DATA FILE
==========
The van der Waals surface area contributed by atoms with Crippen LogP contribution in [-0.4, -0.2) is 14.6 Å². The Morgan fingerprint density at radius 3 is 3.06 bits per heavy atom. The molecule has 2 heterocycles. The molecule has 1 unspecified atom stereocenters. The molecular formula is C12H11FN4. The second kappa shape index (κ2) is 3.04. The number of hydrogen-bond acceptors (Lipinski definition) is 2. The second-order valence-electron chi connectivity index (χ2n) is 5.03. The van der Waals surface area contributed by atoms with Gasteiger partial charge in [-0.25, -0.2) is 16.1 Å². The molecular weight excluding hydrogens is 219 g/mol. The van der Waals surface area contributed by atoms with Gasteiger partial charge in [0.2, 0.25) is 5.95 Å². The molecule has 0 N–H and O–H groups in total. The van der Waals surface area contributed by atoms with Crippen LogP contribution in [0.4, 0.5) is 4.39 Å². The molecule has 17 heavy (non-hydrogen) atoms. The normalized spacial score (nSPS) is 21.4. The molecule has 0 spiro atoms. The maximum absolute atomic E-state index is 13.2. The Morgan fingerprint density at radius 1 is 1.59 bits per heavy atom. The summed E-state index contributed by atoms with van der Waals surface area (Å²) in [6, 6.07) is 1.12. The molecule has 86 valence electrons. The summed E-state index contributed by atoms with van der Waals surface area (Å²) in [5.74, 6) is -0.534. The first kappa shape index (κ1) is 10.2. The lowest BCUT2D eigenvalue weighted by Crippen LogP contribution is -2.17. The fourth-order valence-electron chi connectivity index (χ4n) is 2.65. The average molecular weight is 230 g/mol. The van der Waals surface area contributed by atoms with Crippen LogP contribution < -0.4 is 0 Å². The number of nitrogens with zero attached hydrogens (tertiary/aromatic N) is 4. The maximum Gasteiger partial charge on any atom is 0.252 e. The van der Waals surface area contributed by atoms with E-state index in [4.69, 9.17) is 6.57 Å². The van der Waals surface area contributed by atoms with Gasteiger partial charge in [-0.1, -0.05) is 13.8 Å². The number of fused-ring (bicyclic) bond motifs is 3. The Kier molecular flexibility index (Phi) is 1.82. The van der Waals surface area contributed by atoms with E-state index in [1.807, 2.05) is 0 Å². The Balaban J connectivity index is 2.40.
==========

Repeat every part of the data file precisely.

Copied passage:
The van der Waals surface area contributed by atoms with Crippen LogP contribution in [-0.4, -0.2) is 14.6 Å². The Morgan fingerprint density at radius 3 is 3.06 bits per heavy atom. The molecule has 2 heterocycles. The molecule has 1 unspecified atom stereocenters. The molecular formula is C12H11FN4. The second kappa shape index (κ2) is 3.04. The number of hydrogen-bond acceptors (Lipinski definition) is 2. The second-order valence-electron chi connectivity index (χ2n) is 5.03. The van der Waals surface area contributed by atoms with Gasteiger partial charge in [-0.25, -0.2) is 16.1 Å². The molecular weight excluding hydrogens is 219 g/mol. The van der Waals surface area contributed by atoms with Gasteiger partial charge in [0.2, 0.25) is 5.95 Å². The molecule has 0 N–H and O–H groups in total. The van der Waals surface area contributed by atoms with Crippen LogP contribution in [0.4, 0.5) is 4.39 Å². The molecule has 17 heavy (non-hydrogen) atoms. The normalized spacial score (nSPS) is 21.4. The molecule has 0 spiro atoms. The maximum absolute atomic E-state index is 13.2. The Morgan fingerprint density at radius 1 is 1.59 bits per heavy atom. The summed E-state index contributed by atoms with van der Waals surface area (Å²) in [6, 6.07) is 1.12. The molecule has 86 valence electrons. The summed E-state index contributed by atoms with van der Waals surface area (Å²) in [5.74, 6) is -0.534. The first kappa shape index (κ1) is 10.2. The lowest BCUT2D eigenvalue weighted by Crippen LogP contribution is -2.17. The fourth-order valence-electron chi connectivity index (χ4n) is 2.65. The average molecular weight is 230 g/mol. The van der Waals surface area contributed by atoms with Crippen LogP contribution < -0.4 is 0 Å². The number of nitrogens with zero attached hydrogens (tertiary/aromatic N) is 4. The maximum Gasteiger partial charge on any atom is 0.252 e. The van der Waals surface area contributed by atoms with E-state index in [4.69, 9.17) is 6.57 Å². The van der Waals surface area contributed by atoms with Gasteiger partial charge in [-0.1, -0.05) is 13.8 Å². The number of fused-ring (bicyclic) bond motifs is 3. The Kier molecular flexibility index (Phi) is 1.82. The van der Waals surface area contributed by atoms with E-state index in [1.807, 2.05) is 0 Å². The Balaban J connectivity index is 2.40.